A FORMER electronics entrepreneur who took time out to create an upmarket leisure business is returning to the technology world with his new invention.
Aidan Ruff made his name in the 1990s heading successful Newcastle electronics development firm Quantech, which developed products for the likes of IBM.
He sold it to focus on working with his wife Helen to restore Victorian piles Ellingham Hall and Lemmington Hall in Northumberland which he turned into holiday flats and a wedding and conference venue and opened a string of holiday cottages.
But his fascination with electronics was only dormant and he is now back in business after trying to solve a problem at his cottages.
“I had been looking at how to reduce the fuel bills at our cottages when guests come and leave the heating on all the time or run it and leave the window open,” he said.
“I came up with an idea for a new kind of thermostat which can be programmed to switch on and off and keep the rooms at the right temperature without anyone having to do anything to it so it always seems the right temperature and turns off when you’re out.”
His device can learn the routine of the residents’ each day and detect through motion sensors when they are in and programme the heating to turn on and bring the place to the chosen level of warmth when they are predicted to arrive home.
Ruff spent tens of thousands of his own money developing the EcoMoneyMiser, which went on to win a British Venture Capital Association-backed competition which will see him and 11 other start-ups demonstrate their wares at the Conservative Party conference in Birmingham this week.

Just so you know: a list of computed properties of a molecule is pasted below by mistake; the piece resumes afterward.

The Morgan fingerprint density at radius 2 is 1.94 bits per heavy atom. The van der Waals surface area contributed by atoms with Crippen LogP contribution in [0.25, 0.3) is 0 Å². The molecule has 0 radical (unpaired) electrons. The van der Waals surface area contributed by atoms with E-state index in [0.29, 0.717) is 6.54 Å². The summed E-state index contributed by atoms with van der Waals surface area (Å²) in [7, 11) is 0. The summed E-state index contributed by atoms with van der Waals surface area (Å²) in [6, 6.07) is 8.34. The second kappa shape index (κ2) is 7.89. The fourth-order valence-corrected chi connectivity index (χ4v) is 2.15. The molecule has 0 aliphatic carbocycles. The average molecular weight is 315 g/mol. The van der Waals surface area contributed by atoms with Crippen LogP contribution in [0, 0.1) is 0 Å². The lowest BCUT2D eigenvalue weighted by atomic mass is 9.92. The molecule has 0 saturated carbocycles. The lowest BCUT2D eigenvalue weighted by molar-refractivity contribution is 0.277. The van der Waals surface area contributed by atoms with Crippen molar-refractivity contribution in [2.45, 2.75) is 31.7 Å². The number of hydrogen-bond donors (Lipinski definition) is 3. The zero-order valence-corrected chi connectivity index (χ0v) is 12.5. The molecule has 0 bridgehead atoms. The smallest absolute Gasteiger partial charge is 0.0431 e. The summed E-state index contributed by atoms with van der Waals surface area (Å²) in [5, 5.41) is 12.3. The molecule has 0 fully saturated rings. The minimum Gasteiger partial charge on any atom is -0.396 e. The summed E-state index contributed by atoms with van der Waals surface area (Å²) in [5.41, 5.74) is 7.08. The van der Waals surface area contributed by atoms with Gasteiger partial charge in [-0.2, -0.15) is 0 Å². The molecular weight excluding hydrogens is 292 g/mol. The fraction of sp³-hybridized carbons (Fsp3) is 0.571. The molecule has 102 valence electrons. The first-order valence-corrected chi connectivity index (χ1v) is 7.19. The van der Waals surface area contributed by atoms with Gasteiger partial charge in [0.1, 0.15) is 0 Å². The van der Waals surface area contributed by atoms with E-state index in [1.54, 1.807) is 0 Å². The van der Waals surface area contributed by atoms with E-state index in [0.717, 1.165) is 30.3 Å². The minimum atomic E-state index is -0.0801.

He has launched his company Thinking Thermostat, with his project manager son Charles, in Newcastle and is in talks with councils and universities which he thinks will lead to thousands of orders.
“We’ve been trialling this in our cottages and it seems to offer a 20-30% saving in a domestic environment.
“But where we are really seeing interest is in large shared buildings such as flats or student accommodation,” said Ruff.
“There has been a great deal of interest from councils in the North East. People didn’t care about fuel bills a few years ago when prices were cheap but now there is a lot more impetus to cut costs and also to be more environmentally-friendly.”
Ruff developed the software and works on the electronics at his home Lemmington Hall, near Alnwick, and is putting together an initial 250 models. He says that if orders come in as quickly as anticipated then he will outsource some manufacturing but still apply finishing touches at home.
“I have invested a lot of money and a year of my time in this. I like being back in the business.
“I think this could be very big and we will be making thousands of these a year.
“I may have to get the manufacturing done outside but I will still bring them here.
“I think people will like to know I am keeping an eye on the quality. I enjoy it.”